What made me or you skydive in the first place? Well, like many others, I had always wanted to skydive since college — it’s a dream of jumping off the airplane, experiencing the freedom of free-fall, and lingering around in the air at fast speed without limit.
Skydiving is a sport where gravity is your fun, the sky and ground are your limit. The fact is there is only you and the sky united in the air with no other object boundaries in between — it’s the biggest freedom a human can experience. Skydiving gives you physical and mental freedom, and the adrenalin rush you can’t have anywhere else on earth.
On June 11, 2006, my day started with six hours of AFF Category A First Jump ground training at Skydive Twin Cities in Baldwin, Wisconsin. The training covered two main topics, the primary and alternative flows of skydiving. The primary flow incorporated the detailed procedures of how to exit the aircraft, free-fall from 13,000 feet above the ground, deploy your parachute, fly the parachute and land safely. They are pretty much steps that should go according to your will. We called it best case scenario.
The alternative flow involved the procedures of how to handle parachute malfunction. Even though the alternative stream was not what we hoped for to happen, we were told many times to take it seriously. The instructor emphasized that malfunction happened and it could happen to anyone, as it just occurred to her last week on her jump. Fortunately, she was able to stabilize her parachute and landed safely on the ground.
We practiced malfunction procedures multiple times to remember well the steps needed to be taken in case it occurred during deployment, for example tangled string, canopy’s end cells closed, broken brake, slider half way down, etc. All of the training took place on the ground. There was no simulation practice. You had to remember and react upon it quickly and calmly in the air when malfunction happened. Do your best and hope for the best. And, maybe pray for your luck!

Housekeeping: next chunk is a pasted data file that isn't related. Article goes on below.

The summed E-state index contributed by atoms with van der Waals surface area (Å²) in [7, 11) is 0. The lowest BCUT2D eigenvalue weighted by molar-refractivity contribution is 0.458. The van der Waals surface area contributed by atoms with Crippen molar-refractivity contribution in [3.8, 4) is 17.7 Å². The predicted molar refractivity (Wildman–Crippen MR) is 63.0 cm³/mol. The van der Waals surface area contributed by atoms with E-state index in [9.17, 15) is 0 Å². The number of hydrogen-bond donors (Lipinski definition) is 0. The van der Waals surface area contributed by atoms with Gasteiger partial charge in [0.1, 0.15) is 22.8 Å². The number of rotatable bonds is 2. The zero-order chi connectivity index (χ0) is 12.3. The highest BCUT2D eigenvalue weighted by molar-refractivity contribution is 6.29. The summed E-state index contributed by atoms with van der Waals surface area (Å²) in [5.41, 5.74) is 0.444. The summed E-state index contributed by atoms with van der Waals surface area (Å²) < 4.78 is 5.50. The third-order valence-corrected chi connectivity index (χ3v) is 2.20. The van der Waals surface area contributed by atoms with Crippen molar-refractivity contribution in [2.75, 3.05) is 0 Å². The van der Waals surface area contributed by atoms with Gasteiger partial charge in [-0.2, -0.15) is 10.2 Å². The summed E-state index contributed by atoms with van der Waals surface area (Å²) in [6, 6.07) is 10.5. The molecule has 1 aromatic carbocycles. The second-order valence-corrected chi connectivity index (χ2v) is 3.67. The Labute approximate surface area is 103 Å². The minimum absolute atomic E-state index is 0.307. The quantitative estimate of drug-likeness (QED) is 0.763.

The good news is each skydiver is equipped with a reserved parachute in their pack, and your reserved is packed by a licensed parachute rigger/packer to ensure success during deployment. However, before you can deploy your reserved, you need to cut off your main canopy. The lost canopy will cost you approximately $1,500; the facility will certainly charge you for the loses if you are renting from them. But, can it buy you a life? Hell, yeah!
Six hours of ground training was soon completed. We waited for the afternoon wind to die down a bit. Six jumpers, eight instructors, and one videographer were squeezing in to fit into a small airplane. It flew us up to approximately 13,000 feet AGL (Above Ground Level). Once it reached that altitude, the airplane roamed around in a loop, we evacuated one student at a time with one or two other jump-masters for those who were still in training to go solo.
So, what it’s like after I jumped from the airplane? Click here to find out!